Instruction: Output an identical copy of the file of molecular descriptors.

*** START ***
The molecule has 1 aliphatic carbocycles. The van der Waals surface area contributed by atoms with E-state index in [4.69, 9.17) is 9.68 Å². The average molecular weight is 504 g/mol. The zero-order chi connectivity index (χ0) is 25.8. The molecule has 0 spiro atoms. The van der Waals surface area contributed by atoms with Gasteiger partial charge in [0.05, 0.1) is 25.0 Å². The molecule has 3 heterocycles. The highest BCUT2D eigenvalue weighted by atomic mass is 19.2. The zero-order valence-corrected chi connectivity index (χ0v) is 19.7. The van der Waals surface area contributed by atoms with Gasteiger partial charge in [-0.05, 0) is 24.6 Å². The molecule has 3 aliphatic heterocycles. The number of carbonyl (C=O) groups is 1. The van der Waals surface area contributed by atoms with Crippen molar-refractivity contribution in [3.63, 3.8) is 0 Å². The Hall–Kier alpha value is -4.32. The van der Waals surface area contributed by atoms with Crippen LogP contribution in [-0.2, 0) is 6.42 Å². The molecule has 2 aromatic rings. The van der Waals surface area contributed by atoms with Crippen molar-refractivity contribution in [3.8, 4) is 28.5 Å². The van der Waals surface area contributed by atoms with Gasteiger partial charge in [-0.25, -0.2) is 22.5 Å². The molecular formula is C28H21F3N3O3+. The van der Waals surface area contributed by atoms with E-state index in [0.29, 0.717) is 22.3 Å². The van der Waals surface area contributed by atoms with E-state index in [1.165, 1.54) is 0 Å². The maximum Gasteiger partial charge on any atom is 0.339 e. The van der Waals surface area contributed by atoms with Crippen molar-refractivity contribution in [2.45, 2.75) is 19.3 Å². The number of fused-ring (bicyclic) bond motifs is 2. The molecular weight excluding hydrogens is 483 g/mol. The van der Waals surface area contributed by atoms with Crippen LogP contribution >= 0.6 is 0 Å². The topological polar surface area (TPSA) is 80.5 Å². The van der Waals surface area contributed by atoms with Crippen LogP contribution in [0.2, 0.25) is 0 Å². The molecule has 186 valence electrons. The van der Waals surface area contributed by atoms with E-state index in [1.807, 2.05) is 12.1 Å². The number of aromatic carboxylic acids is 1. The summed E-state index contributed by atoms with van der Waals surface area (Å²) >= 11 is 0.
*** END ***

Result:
The molecule has 1 aliphatic carbocycles. The van der Waals surface area contributed by atoms with E-state index in [4.69, 9.17) is 9.68 Å². The average molecular weight is 504 g/mol. The zero-order chi connectivity index (χ0) is 25.8. The molecule has 0 spiro atoms. The van der Waals surface area contributed by atoms with Gasteiger partial charge in [0.05, 0.1) is 25.0 Å². The molecule has 3 heterocycles. The highest BCUT2D eigenvalue weighted by atomic mass is 19.2. The zero-order valence-corrected chi connectivity index (χ0v) is 19.7. The van der Waals surface area contributed by atoms with Gasteiger partial charge in [-0.05, 0) is 24.6 Å². The molecule has 3 aliphatic heterocycles. The number of carbonyl (C=O) groups is 1. The van der Waals surface area contributed by atoms with Crippen molar-refractivity contribution in [3.63, 3.8) is 0 Å². The Hall–Kier alpha value is -4.32. The van der Waals surface area contributed by atoms with Crippen LogP contribution in [-0.2, 0) is 6.42 Å². The molecule has 2 aromatic rings. The van der Waals surface area contributed by atoms with Crippen molar-refractivity contribution in [3.8, 4) is 28.5 Å². The van der Waals surface area contributed by atoms with Gasteiger partial charge in [-0.25, -0.2) is 22.5 Å². The molecular formula is C28H21F3N3O3+. The van der Waals surface area contributed by atoms with E-state index in [0.29, 0.717) is 22.3 Å². The van der Waals surface area contributed by atoms with E-state index in [1.165, 1.54) is 0 Å². The maximum Gasteiger partial charge on any atom is 0.339 e. The van der Waals surface area contributed by atoms with Crippen molar-refractivity contribution in [2.45, 2.75) is 19.3 Å². The number of fused-ring (bicyclic) bond motifs is 2. The molecular weight excluding hydrogens is 483 g/mol. The van der Waals surface area contributed by atoms with Crippen LogP contribution >= 0.6 is 0 Å². The topological polar surface area (TPSA) is 80.5 Å². The van der Waals surface area contributed by atoms with Crippen LogP contribution in [0.2, 0.25) is 0 Å². The molecule has 186 valence electrons. The van der Waals surface area contributed by atoms with E-state index in [1.807, 2.05) is 12.1 Å². The number of aromatic carboxylic acids is 1. The summed E-state index contributed by atoms with van der Waals surface area (Å²) >= 11 is 0.